Thanks to the European Union’s courts, Microsoft was forced to open up its APIs and protocols for its MCPP (Microsoft Communications Protocol Program) and WSPP (Workgroup Server Protocol Program). According to Keith Hageman, an MSDN moderator, “The MCPP package content details Windows Clients to Windows Server protocols for all features. The WSPP package content details Windows Client to Windows Server and Windows Server to Windows Server protocols for ‘File and Print.’ ‘User and Group Administration,’ and ‘Networking Transport’ features only.” In English, these are the keys to getting non-Microsoft programs, such as the open-source file/print server Samba, to work with Microsoft clients and servers.
Sounds great doesn’t it? The poison pill in all this is that while Microsoft has to let you develop programs that use these protocols and APIs, it can, according to Brad Smith, Microsoft’s general counsel, charge you a patent license per copy if you create commercial software with this information. It would be helpful, of course, if you could tell when you might be in danger of violating a Microsoft patent. Aye, there’s the rub.
You see while Microsoft put the boilerplate “this may contain IP” on every document, it didn’t say what IP (intellectual property) might be covered in any given protocol or API. For a flat 10,000 Euro fee, you can steer clear of any copyright problems. This is how Samba handled it. A patent license is likely to run afoul of the open-source GPL3 requirements, not to mention perhaps involving prohibitive fees. Besides, how can you know if you’re required to pay for a patent in the first place?
Now, Tom Kemp, CEO of Centrify, a company that extends the use of one of the most important set of those protocols and APIs, AD (Active Directory) has connected the dots between Microsoft’s newly opened programming information and its patents in his blog posting: Mapping Microsoft Windows Server Protocols to Patents.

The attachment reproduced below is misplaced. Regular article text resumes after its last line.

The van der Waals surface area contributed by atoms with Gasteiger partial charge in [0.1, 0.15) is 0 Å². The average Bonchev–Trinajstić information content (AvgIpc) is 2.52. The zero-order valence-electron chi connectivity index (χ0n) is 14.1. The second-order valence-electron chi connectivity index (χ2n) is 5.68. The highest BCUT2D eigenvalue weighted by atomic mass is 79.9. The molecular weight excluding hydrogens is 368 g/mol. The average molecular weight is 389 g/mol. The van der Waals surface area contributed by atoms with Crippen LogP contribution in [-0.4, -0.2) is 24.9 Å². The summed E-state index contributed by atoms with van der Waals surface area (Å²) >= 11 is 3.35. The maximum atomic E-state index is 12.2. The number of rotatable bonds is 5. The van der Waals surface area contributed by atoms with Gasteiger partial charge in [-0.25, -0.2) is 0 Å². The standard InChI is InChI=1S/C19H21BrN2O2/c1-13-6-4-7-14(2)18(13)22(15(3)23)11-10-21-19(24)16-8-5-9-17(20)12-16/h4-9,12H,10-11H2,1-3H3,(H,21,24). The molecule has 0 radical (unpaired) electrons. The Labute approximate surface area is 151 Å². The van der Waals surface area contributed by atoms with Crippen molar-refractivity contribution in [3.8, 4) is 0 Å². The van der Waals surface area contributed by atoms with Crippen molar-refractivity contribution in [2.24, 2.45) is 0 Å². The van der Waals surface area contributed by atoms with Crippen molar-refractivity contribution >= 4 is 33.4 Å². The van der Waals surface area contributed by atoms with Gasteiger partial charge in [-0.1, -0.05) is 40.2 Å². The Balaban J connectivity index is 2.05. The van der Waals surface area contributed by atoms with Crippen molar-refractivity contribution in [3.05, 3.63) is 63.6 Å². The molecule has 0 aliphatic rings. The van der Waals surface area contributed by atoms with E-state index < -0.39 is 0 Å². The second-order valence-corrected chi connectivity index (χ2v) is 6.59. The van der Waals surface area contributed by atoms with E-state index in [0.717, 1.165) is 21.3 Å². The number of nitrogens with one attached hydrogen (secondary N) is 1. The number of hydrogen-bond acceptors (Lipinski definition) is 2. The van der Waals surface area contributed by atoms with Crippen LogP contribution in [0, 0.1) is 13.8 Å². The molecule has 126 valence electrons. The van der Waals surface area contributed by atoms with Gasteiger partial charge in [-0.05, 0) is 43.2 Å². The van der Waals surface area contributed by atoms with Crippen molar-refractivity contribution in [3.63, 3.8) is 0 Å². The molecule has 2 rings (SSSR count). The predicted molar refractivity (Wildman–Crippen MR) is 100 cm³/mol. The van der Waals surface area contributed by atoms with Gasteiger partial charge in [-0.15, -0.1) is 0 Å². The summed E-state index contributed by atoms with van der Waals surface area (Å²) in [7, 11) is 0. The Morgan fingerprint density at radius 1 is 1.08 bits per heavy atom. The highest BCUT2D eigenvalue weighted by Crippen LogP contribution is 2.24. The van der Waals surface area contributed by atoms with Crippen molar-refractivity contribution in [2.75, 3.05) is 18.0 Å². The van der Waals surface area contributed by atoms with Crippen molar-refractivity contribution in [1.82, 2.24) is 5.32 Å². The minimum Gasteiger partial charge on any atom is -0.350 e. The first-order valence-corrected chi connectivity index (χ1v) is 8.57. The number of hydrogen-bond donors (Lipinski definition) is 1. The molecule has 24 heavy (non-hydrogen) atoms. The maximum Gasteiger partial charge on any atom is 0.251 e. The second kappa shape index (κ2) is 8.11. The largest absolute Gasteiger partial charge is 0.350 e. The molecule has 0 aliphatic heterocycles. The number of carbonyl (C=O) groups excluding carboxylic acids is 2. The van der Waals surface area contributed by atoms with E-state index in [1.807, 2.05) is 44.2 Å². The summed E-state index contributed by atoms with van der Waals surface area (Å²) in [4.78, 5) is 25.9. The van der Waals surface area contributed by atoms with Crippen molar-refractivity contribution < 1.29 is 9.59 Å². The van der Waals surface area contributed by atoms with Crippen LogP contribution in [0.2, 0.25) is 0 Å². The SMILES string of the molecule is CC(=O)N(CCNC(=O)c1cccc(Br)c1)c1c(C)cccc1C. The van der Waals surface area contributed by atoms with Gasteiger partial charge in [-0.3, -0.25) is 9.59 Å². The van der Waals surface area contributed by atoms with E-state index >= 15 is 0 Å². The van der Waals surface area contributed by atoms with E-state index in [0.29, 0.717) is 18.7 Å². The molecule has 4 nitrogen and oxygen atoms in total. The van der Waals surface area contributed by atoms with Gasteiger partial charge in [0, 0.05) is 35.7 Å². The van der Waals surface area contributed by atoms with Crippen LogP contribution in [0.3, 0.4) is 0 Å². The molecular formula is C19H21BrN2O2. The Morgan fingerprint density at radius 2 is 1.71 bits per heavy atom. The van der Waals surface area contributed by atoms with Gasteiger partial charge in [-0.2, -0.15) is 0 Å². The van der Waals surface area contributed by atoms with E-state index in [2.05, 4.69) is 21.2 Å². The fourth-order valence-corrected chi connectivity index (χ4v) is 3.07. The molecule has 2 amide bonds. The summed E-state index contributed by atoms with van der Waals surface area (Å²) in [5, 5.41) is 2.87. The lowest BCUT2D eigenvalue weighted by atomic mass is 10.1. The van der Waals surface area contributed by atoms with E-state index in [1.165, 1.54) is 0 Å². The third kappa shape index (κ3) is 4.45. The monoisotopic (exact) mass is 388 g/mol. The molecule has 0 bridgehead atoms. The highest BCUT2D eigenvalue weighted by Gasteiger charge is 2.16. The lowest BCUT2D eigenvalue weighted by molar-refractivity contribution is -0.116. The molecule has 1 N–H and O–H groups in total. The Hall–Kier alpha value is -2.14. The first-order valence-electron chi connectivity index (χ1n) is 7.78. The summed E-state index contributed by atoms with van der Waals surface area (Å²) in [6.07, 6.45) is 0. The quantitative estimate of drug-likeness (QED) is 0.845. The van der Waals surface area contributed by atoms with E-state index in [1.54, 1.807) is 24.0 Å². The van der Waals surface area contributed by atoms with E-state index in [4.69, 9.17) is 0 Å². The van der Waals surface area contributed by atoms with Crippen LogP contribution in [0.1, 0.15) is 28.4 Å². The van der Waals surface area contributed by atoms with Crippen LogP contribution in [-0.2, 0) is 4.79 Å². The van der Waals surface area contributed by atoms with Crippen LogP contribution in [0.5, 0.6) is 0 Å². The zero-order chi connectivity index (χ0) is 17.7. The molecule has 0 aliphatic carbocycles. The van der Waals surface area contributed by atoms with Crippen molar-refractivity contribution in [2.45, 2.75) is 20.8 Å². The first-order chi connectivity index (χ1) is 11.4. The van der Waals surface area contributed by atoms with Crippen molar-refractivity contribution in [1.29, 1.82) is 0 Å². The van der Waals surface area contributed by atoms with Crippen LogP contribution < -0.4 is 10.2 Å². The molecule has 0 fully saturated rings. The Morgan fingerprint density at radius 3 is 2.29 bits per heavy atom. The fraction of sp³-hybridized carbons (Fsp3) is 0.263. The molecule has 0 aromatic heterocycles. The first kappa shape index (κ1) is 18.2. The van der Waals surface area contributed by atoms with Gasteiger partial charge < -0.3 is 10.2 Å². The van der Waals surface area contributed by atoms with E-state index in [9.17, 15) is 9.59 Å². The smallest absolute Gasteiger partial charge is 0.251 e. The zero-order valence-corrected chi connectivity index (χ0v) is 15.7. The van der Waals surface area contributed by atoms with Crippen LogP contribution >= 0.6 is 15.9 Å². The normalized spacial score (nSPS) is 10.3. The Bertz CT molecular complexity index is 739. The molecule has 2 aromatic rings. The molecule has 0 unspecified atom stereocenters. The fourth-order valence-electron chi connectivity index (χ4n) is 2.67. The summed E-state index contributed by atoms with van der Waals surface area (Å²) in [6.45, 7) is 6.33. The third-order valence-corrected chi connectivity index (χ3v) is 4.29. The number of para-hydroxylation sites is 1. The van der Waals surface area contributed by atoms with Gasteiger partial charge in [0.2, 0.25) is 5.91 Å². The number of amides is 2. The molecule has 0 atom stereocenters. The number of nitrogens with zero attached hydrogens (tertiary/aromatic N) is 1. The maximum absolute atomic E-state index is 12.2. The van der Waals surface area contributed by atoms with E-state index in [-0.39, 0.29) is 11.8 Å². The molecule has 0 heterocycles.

Perhaps the most surprising, and delightful, thing for open-source programmers is how much of these areas are not covered by Microsoft patents. Kemp has found to date that “Of the 125 protocols posted on MSDN for Windows Server, 99 of the 125 protocols have no US patents associated with them.” He also found that “In looking at the MCPP protocols (i.e. the client protocols) on MSDN and counting the number of patents listed on their MCPP map, I was able to count approximately 97 patents associated with the 216 MCPP protocols.” Interestingly, “Microsoft’s Directory Replication protocol has 10 patents itself (approximately 20% of all the server protocols), making Directory Replication by far the largest holder of patents amongst the server protocols.”
This was not easy, and I take my hat off to him for his efforts. Anyone interested in developing software that uses MCPP and WSPP must read his analysis and look at his supporting spreadsheets.
For more analysis on how Kemp’s finding has changed how open-source developers can approach Microsoft network services see Jason Perlow’s Centrify’s Tom Kemp: Here’s the map to avoiding Microsoft’s patent minefield. For more information about obtaining the copyright permissions from Microsoft, which is a must for any development using these APIs and protocols, see Andrew Tridgell’s Freeing up the Windows workgroup protocols and The PFIF Agreement. Between Kemp and Tridgell’s work, you’ll be well-started on how to safely use Microsoft’s opened technologies without running into legal hassles.